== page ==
Thursday, June 9, 2011

A Divine Memorial to the Past? Memories in Presentist Truthmaking

An older, unpublished paper of mine I wrote in grad school, no longer quite up-to-date:

In A Treatise on Time and Space, J R Lucas suggests the theory that it is God's memories that ground purported truths about the past. More recently, Alan Rhoda has argued at length for this view, noting that it is common fair among process theists. There are some troubles for this theory, though, which show that such a theory needs to be radically restructured and restated if it is to be at all viable. In this paper, I explore these problems and, in doing so, the question of how exactly to formulate the divine memories theory in a plausible way. It turns out that producing a version of the theory that preserves all of its purported strengths and yet still avoids the problems of the other versions is much more difficult than it seems – and, indeed, we seem to have very good reason to be skeptical that such an ideal version will ever see the light of day.

Presentists take it that everything which exists is present and exists at the present. The past, in a very strong sense, is no longer and the future, correspondingly, is not yet. This creates a problem, however, with accounting for truths purportedly about the past. If only present things exist on the presentist view, in what are presentists supposed to ground past-tensed truths? This ‘Grounding Problem’, as it is sometimes called, has elicited numerous responses, almost all of them attempting to point out some present entities or facts that are supposed to be doing the grounding of past-tensed truths. Some appeal to primitive or brute past-tensed states of affairs or properties, others to arrangements of abstract maximal propositions, and still others to temporally distributional properties (among other things).[1]

Despite such varied responses, many of them have met a number of objections – that they are metaphysically ‘cheating’, that they do not really guarantee the truths they are meant to ground, that they have implausible logical consequences, and so on.[2] One view that might be put forward as an ideal solution to all of these problems is to suppose that all the grounding work for past-tensed truths is done by God’s memories – so that God’s remembering my past trip to Maui grounds the truth of the past-tensed statement that I went to Maui. J. R. Lucas (1973) has suggested such a view, as does Alan Rhoda (draft), who notes that this view is common fair among process theists such as Hartshorne (1984). Such a theory appears initially to have many advantages over the other theories. Among them, it seems to accord well with a general theistic perspective, particularly the general idea of a kind of ‘metaphysical supremacy’ for God. When in doubt about what grounds a certain fact or about whether to postulate additional entities to explain something, why not just turn to God for our full explanatory needs instead? And what more grand version of the dependence of the world on God than that where the very past itself exists only in and because of the divine mind?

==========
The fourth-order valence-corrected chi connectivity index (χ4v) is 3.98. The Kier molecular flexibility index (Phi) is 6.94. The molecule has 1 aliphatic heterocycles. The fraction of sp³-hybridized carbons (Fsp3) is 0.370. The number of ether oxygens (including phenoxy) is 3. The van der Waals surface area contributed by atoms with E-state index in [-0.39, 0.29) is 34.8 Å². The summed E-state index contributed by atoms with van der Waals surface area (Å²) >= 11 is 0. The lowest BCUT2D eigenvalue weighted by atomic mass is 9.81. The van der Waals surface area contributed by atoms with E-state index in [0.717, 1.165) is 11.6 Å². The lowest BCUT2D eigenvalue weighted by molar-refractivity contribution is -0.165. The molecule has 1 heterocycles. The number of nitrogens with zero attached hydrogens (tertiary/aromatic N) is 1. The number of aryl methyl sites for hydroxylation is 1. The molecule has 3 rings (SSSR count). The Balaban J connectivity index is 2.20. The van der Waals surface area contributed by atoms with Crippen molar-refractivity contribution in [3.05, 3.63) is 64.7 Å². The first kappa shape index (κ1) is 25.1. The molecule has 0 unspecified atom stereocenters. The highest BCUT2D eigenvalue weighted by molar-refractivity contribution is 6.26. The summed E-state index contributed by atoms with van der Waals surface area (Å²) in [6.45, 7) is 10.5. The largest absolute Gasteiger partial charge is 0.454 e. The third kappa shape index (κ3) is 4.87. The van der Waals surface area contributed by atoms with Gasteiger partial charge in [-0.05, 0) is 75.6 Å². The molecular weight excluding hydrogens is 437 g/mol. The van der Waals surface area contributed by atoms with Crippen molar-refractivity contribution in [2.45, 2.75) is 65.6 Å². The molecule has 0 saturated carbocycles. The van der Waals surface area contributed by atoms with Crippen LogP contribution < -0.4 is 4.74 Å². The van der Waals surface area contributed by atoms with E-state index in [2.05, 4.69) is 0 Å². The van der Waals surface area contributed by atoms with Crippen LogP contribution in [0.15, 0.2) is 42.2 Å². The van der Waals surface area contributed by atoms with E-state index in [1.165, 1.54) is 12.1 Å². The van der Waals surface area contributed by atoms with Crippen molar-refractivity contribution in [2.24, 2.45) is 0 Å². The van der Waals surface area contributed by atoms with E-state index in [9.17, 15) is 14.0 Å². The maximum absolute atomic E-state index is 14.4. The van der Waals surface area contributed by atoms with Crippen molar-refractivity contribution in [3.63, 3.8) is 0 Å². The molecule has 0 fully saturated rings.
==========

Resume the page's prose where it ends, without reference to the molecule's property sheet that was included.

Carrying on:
At first blush, the statement of such a view appears rather straightforward:

GMem1: It was the case that p iff God remembers that it was the case that p.

But we quickly run into a problem here – is the content of God’s memories past-tensed or present-tensed? From ordinary memory statements like “God remembers that I went to Maui” or “God has a memory of me having gone to Maui” one might think that the contents of memories are in general past-tensed, or at least that they are so when dealing with wholly past objects or states of affairs. Indeed, Rhoda (draft) seems to write at times as if this was his view. If this is correct, we could put GMem1 more clearly as follows:

GMem2: It was the case that p iff God has a memory whose content is that it was the case that p.

I think, however, that we ought to reject GMem2 and instead assign the past-tense involved in ordinary memory-statements not to the content of the memory state itself but rather to the temporal perspective of the speaker on the content. So “Sam remembers that he hit the ball” tells us (at least) that (1) Sam has a memory whose content is normally expressed with the present-tensed “I am hitting the ball”; and (2) the content of that memory is ascribed to a time earlier than the memory. This situation is similar to that involving statements such as “At one time, Sam believed he was the tallest man in the Communist Party”, where the “was” does not indicate that Sam once believed some past-tensed statement about his comparative height in the Communist Party but rather indicates the speaker’s own current, shifted temporal perspective on the purported obtaining of that content. So the analysis of GMem1 should, perhaps, more exactly read as follows:

GMem3: It was the case that p iff God has a memory whose content is that p.